In an effort to renew international efforts to end the war, Egypt launched a new initiative on Thursday to halt violence between Sudan’s warring factions and control the humanitarian disaster it has sparked.
In a joint statement, the leaders of Sudan’s seven neighbors urged the warring sides to agree to a truce, urged neighboring nations not to get involved in the fighting, and pledged to make humanitarian deliveries easier.
They also warned of the possibility of Sudan’s fragmentation or “descent into chaos that could lead to the spread of terrorism and organised crime,” and called on the international community to meet aid pledges made last month.
Conflict between Sudan’s army and paramilitary Rapid Support Forces (RSF) broke out in the capital Khartoum in April and has triggered a sharp surge of violence in the troubled Darfur region as well as fighting in North and South Kordofan and Blue Nile states.
More than 3 million people have been displaced, including 700,000 to neighbouring countries, most of which have been struggling with poverty and conflict. The United Nations has warned of a growing hunger crisis.
The United States and Saudi Arabia had negotiated a series of ceasefires, but suspended talks in Jeddah after violations. Earlier this week, Ethiopia hosted a regional East African summit, but Sudan’s army boycotted it, claiming lead sponsor Kenya was biased.
Priorities for Egypt, which has maintained close ties to Sudan’s army, include reasserting itself on a file it feels excluded from by other regional efforts, and preventing cross-border support for the RSF, diplomats said.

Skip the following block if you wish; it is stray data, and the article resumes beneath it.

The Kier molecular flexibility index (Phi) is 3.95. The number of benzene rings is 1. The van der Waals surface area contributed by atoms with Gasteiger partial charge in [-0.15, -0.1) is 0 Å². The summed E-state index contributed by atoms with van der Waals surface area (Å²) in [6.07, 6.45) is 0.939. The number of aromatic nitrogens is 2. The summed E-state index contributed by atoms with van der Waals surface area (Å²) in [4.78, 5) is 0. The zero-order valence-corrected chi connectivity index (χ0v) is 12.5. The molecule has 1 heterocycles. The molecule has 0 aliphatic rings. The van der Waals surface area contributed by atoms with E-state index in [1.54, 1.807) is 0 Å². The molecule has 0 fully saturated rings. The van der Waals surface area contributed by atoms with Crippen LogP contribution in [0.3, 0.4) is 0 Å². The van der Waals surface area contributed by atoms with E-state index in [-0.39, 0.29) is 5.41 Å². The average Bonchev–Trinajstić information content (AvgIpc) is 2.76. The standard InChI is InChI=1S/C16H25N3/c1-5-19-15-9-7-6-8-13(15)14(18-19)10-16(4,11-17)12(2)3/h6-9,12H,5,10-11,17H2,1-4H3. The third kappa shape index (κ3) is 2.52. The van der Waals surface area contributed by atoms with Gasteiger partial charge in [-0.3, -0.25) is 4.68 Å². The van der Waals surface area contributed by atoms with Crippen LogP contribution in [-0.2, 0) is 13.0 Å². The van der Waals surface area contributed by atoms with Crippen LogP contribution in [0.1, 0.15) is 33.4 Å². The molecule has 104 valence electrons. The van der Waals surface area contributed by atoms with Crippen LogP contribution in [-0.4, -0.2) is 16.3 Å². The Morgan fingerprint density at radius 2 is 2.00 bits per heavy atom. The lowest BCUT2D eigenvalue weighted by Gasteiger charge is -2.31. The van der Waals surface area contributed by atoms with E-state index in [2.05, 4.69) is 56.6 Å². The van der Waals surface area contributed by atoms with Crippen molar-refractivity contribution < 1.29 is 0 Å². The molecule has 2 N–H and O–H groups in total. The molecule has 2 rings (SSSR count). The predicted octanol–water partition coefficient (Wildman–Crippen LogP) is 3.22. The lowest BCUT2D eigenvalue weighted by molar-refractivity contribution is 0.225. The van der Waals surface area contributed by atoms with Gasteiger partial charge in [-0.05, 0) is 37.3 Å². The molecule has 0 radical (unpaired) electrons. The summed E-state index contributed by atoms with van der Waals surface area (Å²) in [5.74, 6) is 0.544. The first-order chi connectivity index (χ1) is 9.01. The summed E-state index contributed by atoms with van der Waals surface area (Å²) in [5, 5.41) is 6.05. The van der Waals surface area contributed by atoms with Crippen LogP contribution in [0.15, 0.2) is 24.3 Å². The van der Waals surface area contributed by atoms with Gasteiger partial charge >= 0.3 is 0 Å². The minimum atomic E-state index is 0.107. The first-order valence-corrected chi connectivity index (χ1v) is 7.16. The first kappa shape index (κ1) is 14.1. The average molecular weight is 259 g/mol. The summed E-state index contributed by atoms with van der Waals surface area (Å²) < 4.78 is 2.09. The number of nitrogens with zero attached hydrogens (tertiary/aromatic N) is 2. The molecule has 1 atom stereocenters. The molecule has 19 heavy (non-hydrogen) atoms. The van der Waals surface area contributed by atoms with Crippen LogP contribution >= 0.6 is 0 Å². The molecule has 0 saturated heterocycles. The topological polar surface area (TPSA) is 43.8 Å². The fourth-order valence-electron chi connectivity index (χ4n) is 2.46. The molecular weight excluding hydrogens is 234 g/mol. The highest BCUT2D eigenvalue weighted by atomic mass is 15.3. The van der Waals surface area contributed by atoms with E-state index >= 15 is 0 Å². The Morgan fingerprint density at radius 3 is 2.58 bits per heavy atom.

Its plan aims to achieve a three-month ceasefire and open aid pathways by convening meetings with military and tribal leaders, taking advantage of long-term ties, two Egyptian security sources said.
“All of our brothers in Sudan must uphold the supreme interest and keep Sudan’s politics and unity away from external interference that seeks to achieve narrow interests,” Egyptian President Abdel Fattah al-Sisi told the summit.
Some of the leaders attending said they welcomed the Egyptian initiative but hoped it could be coordinated with other diplomatic efforts.
Ethiopian Prime Minister Abiy Ahmed called for the Cairo and Jeddah processes to align with the regional IGAD initiative announced earlier this week.
“I would like to underline that such processes, including today’s summit, need to align with the IGAD-laid, and African Union-supported, existing initiative,” Abiy said.
Abiy could be seen in animated conversation with Sisi and other top Egyptian officials as a closed session of the summit began.
Relations between Egypt and Ethiopia, Sudan’s two biggest neighbours, have been strained in recent years by a dispute over the giant dam Ethiopia has constructed on the Blue Nile.
But the two leaders met on Wednesday ahead of the summit, after Abiy last week said he would slow the fourth filling of the dam and ensure Sudan and Egypt received enough water, a conciliatory move.
After the summit, Egypt and Ethiopia issued a statement saying they would launch urgent negotiations to finalise an agreement on the dam within four months.
Representatives for the RSF and Sudan’s army did not appear at the summit, but the army had previously welcomed it.
Speaking on Wednesday, U.N. special envoy Volker Perthes described mediation attempts as “emergency diplomacy”, and said factions had used previous ceasefires to re-position.
“The two warring parties still think they can win the war so they accept diplomatic initiatives when they think it can help their aims,” he said.